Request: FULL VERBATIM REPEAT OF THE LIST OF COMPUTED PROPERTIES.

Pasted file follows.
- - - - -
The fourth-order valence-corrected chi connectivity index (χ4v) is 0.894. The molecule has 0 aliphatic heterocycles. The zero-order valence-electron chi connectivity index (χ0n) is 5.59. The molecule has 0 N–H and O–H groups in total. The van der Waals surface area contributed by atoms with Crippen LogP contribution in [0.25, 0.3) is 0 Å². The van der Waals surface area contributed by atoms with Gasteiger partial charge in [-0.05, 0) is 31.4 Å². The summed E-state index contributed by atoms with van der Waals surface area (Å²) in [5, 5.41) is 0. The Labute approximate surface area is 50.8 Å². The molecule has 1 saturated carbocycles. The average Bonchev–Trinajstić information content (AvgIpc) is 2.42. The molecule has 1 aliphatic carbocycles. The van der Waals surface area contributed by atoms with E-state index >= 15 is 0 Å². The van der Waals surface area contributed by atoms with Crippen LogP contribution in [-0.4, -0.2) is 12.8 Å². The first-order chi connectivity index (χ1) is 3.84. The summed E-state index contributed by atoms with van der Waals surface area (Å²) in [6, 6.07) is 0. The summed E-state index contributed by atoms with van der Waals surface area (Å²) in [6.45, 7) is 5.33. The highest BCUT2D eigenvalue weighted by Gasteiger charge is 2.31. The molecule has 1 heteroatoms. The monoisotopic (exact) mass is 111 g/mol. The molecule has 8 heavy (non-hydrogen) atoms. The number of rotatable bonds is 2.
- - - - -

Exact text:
The fourth-order valence-corrected chi connectivity index (χ4v) is 0.894. The molecule has 0 aliphatic heterocycles. The zero-order valence-electron chi connectivity index (χ0n) is 5.59. The molecule has 0 N–H and O–H groups in total. The van der Waals surface area contributed by atoms with Crippen LogP contribution in [0.25, 0.3) is 0 Å². The van der Waals surface area contributed by atoms with Gasteiger partial charge in [-0.05, 0) is 31.4 Å². The summed E-state index contributed by atoms with van der Waals surface area (Å²) in [5, 5.41) is 0. The Labute approximate surface area is 50.8 Å². The molecule has 1 saturated carbocycles. The average Bonchev–Trinajstić information content (AvgIpc) is 2.42. The molecule has 1 aliphatic carbocycles. The van der Waals surface area contributed by atoms with E-state index >= 15 is 0 Å². The van der Waals surface area contributed by atoms with Crippen LogP contribution in [-0.4, -0.2) is 12.8 Å². The first-order chi connectivity index (χ1) is 3.84. The summed E-state index contributed by atoms with van der Waals surface area (Å²) in [6, 6.07) is 0. The summed E-state index contributed by atoms with van der Waals surface area (Å²) in [6.45, 7) is 5.33. The highest BCUT2D eigenvalue weighted by Gasteiger charge is 2.31. The molecule has 1 heteroatoms. The monoisotopic (exact) mass is 111 g/mol. The molecule has 8 heavy (non-hydrogen) atoms. The number of rotatable bonds is 2.